In case you have yet to be informed, Chick-fil-A is not exactly a great friend of the queer community. They have a history of making donations to anti-gay organizations and their charitable arm has been known to host marriage workshops led by outspoken anti-gay public figures. Many people have chosen to participate in the boycott of Chick-fil-A until they become a more inclusive company by supporting the queer community. I’ve been thinking a great deal about this boycott and similar boycotts of companies that I don’t agree with their policies or charitable donations. I’ve been pondering a question that I often get asked, especially by my grandmother. It is, does your boycott really do anything?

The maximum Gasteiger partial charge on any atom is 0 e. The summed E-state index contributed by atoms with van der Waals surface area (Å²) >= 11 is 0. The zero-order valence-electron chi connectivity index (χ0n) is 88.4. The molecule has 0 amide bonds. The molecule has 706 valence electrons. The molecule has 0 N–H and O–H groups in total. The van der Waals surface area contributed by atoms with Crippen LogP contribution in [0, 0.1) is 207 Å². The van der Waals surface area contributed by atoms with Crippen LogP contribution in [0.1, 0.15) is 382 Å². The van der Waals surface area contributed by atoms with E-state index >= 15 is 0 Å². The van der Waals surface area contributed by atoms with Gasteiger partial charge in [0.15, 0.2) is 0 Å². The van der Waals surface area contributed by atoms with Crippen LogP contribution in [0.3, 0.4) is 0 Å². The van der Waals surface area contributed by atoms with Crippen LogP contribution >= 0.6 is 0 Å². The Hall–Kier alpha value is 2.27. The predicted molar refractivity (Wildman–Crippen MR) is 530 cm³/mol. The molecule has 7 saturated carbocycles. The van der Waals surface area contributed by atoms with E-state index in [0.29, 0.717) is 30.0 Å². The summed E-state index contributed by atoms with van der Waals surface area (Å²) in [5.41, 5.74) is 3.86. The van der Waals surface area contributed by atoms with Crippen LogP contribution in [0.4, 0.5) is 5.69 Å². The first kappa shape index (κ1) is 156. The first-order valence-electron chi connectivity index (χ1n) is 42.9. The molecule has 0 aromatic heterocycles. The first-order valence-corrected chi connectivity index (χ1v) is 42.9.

I guess that if you look at the big picture of things, that just little old me boycotting a company does not do much but that is not how I see it. The act of purchasing an item is the same thing as voting for an item. By choosing to purchase the item, you have shown your support for the item and the company that made that item. In life people only have control over one thing, themselves. No one can control others into doing anything; they can only control their own actions. I cannot help but hear my old high school coaches yelling at me that I only have the power and the responsibility of what I can do and I should hold myself accountable. They were right and their advice carries over outside of sports. I cannot control where other people spend their money, what they chose to support, or if they even choose to become informed shoppers but I control my choice to be as responsible as possible with where I chose to spend my money. Although one purchase or lack of purchase will not have a large affect, it will have great power if there a great number of others choose to spend their money in the same manner. If my opinion is shared by others and they join in a boycott then the boycott gains power. Every individual in the boycott is important to keep the boycott running and the information out there. My answer to the question is yes; my boycott really matters.